Russian Style Easter Eggs

Last week I was invited to decorate Easter eggs the Russian way. I pictured the multi-colored, intricately painted eggs that are famous the world over. However, I was thinking of Ukrainian Easter eggs instead of Russian.

When I arrived at the egg painting session, I was actually relieved to find the Russian Easter eggs have simpler designs. They are just as beautiful, but the ones we worked with were all the same basic color - brown with lighter decorations.

I found out the secret of the coloring was in the process of cooking the eggs. Before the eggs were cooked, masking tape was placed on the eggs where the color was to be lighter - either in a square, round, or even cross shape. A good example can be seen in the basket of eggs above, where the center egg has the cross shape. Then the eggs are cooked, starting in cold water as usual, with onion peels added to the water. Yellow onion skins were used that day.

The longer the eggs cook in the onion skin water, the darker the eggs are at the end. On the left, the darker eggs were from different batches than the lighter ones. Now that you know this easy secret, you can make Russian Easter eggs any time.

After the eggs are cooled, the decorating begins. If you want any part of the dark egg in a lighter color, use sandpaper to scuff off the darker brown color. This can be done either in a large area or tiny spots around the egg. The hard-boiled eggs are more sturdy than before, but they are still fragile, so be careful how hard you rub the sandpaper on the egg.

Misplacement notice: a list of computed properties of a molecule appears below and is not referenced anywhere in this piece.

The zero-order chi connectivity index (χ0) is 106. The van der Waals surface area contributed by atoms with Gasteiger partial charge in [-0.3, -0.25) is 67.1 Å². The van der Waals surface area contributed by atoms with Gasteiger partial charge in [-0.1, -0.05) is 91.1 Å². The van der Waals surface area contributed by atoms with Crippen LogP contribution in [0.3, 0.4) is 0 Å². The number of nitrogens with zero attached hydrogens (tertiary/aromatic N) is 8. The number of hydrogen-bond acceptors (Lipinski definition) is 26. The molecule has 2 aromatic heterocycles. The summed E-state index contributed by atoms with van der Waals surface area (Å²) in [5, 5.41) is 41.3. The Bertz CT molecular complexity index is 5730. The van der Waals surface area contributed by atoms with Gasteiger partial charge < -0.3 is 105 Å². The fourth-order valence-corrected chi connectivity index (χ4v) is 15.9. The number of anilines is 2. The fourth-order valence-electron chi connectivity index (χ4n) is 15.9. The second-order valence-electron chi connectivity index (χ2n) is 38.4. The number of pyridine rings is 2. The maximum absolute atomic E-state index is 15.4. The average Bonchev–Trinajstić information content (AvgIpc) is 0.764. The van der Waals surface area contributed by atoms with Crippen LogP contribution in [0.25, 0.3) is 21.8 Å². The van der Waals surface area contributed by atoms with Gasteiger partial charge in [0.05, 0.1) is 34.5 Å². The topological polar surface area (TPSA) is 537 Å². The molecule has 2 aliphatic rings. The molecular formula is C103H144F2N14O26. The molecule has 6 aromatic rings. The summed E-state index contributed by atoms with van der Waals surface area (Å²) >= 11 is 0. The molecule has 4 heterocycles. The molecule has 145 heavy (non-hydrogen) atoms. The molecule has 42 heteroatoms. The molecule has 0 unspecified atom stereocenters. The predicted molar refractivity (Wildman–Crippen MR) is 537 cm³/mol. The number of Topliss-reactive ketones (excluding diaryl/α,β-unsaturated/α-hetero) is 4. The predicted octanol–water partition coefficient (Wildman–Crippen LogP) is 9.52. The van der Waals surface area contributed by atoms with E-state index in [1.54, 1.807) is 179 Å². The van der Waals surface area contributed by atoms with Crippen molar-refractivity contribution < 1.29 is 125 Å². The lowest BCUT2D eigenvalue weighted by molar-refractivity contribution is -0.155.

Then you decorate the eggs any way that you want with sharpie pens. Using gold, white and black colors, we were urged to copy the eggs that were already painted if we didn't have our own ideas. Drawing patterns on the eggs is a very time-consuming and intricate task. The fact that the eggs aren't totally smooth makes the job harder.

With much practice, I managed to come up with a couple ideas to make my own eggs. You can see the results in the picture to the left.

I found out that these decorated eggs can be saved for years. In fact, some of the eggs, that were for patterns, were so old that they rattled when they were shaken. The yolk was dried out enough to sound like a marble inside the egg. However, our instructor did warn us that if the egg gets several years old, it can burst. You don't want to be in the same room when that happens because of the horrid smell.

Let me know if you decide to try this craft yourself before Easter arrives. I'd like to see your talent for myself.


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